Through my consulting work — a hybrid of strategic communications, leadership development and team skills building — I’ve noticed a most interesting trend: Young and mid-careerists, especially those who find themselves in executive roles early on, are generally expected to be excellent, not become excellent.
It’s a paradox that can stop even the most talented professionals in their tracks.
As we move from a legacy workplace to a post-digital workforce, professional development for all staff, especially those in the comms function, is at an inflection point. Older millennials, and those before us, were given time and space to grow into our careers. Today’s fast-growth environment — by design — does not allow for natural learning and maturation.
Many modern brands have been built, in no small part, through the contributions of fearless and technically proficient in-house and agency crackerjacks. When an organization is building the plane while it flies it, or when legacy organizations adopt the start-up mentality, critical business functions are often handled by those willing to do the heavy lifting.
However, many of these high achievers don’t benefit from time-in-role. As a result, pain points develop when the sophistication of the brands they built begins to outpace their own.
In this very common scenario, the communications team’s work inevitably falls into a chasm between the strategy and its tactical execution as the initial success plateaus and the stress to perform increases. This situation is most often revealed in subpar writing, weak editorial strategies, poorly considered internal communications processes and ineffective executive preparation.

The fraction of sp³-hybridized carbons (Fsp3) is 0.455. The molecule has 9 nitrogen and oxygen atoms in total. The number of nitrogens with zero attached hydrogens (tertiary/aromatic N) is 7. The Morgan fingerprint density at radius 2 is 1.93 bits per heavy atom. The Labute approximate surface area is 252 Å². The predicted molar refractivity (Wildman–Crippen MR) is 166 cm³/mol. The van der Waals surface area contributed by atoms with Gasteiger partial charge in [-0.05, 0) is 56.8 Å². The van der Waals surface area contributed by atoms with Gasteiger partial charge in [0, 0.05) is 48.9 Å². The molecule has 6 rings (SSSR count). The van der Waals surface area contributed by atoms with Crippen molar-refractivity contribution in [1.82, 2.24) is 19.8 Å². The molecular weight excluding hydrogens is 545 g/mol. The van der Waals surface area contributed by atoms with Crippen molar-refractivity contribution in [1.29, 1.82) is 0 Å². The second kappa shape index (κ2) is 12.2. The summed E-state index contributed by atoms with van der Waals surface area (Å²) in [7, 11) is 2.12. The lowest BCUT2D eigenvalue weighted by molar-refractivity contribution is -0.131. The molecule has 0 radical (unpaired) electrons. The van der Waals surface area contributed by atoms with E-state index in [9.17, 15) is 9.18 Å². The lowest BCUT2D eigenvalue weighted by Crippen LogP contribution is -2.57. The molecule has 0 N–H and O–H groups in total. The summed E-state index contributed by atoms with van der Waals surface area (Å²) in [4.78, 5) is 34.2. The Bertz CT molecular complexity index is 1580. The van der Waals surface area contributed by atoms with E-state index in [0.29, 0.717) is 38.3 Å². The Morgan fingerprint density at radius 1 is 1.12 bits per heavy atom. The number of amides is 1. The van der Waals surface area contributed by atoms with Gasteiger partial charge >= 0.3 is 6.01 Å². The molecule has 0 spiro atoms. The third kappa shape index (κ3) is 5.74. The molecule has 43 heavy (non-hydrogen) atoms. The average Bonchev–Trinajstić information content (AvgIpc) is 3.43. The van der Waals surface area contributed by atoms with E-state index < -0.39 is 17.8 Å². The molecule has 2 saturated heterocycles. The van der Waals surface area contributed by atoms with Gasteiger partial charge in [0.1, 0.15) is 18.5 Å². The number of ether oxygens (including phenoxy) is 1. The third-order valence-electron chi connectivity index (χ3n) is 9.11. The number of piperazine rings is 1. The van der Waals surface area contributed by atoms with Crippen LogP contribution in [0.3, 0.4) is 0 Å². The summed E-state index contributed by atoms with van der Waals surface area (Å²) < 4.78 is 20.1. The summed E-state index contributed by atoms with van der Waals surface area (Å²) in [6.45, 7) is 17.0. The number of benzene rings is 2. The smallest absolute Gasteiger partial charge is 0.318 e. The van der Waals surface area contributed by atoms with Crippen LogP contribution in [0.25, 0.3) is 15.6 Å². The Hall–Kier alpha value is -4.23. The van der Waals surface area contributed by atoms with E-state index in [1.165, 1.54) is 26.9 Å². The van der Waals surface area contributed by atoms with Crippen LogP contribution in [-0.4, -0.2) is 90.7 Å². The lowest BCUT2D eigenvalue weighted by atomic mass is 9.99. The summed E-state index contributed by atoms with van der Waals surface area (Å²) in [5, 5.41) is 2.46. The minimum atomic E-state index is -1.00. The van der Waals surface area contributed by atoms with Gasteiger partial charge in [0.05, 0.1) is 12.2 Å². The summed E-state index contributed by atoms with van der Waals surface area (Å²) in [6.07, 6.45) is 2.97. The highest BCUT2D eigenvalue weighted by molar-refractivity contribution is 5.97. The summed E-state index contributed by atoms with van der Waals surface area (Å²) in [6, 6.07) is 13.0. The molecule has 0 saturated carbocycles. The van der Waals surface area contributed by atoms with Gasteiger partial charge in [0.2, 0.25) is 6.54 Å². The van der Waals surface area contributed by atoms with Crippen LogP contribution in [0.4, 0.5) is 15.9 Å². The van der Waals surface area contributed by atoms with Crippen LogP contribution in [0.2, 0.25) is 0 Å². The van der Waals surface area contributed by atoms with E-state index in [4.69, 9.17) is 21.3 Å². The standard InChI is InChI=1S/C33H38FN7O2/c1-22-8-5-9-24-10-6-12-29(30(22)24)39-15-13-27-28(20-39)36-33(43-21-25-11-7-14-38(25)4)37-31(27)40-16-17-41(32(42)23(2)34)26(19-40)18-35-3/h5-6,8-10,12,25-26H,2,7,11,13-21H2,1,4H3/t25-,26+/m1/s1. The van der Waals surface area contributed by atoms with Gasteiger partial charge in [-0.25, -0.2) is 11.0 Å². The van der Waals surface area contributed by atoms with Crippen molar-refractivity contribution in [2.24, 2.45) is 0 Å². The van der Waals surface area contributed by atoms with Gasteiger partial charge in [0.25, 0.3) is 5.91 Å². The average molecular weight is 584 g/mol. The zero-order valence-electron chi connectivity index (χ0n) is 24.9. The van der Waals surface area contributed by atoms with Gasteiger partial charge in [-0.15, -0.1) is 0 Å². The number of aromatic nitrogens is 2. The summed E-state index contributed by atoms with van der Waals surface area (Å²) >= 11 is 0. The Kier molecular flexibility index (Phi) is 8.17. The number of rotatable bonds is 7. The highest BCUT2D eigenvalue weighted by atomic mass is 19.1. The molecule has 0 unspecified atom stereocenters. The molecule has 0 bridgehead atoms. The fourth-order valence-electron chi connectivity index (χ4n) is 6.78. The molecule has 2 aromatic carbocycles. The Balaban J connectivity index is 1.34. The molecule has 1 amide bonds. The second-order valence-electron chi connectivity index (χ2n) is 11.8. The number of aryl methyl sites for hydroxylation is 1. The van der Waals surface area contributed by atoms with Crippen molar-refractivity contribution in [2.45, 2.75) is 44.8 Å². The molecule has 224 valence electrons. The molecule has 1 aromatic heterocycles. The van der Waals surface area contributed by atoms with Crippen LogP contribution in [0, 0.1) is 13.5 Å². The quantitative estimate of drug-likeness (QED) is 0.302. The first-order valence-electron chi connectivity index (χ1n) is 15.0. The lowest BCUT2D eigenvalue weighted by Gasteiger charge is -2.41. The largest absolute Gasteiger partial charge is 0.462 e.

There is a quiet truth we all know but rarely acknowledge. Being a people person and being an effective communicator are related, but not synonymous. We must encourage our team members to grow beyond their innate talents, to generate insights instead of spitting out data, and develop the ability to think critically.
As communicators, we deal in soft skills that meet critical business needs. And so our career development efforts should focus on nurturing both professional and personal qualities. We must immerse our teams in emotional intelligence development as seen through the lens of their roles.
This is not about tactical exercises. It’s about coaching staffers to think differently. By doing this, we help them get out of their own way and dramatically elevate their thinking, all of which advances their capabilities and effectiveness.
If we expect high achieving, early careerists to drive significant growth, we must give them the tools to make that possible. The beauty of emotional intelligence development is it improves communications outcomes while creating higher-quality, better adjusted team members.
Two birds, one stone!
Meghan E. Butler is the co-founder of Curry+Butler: Writing to Influence, a strategic writing collaborative and speaker coaching service and a co-founder of Frame+Function, a strategic communications and branding consultancy.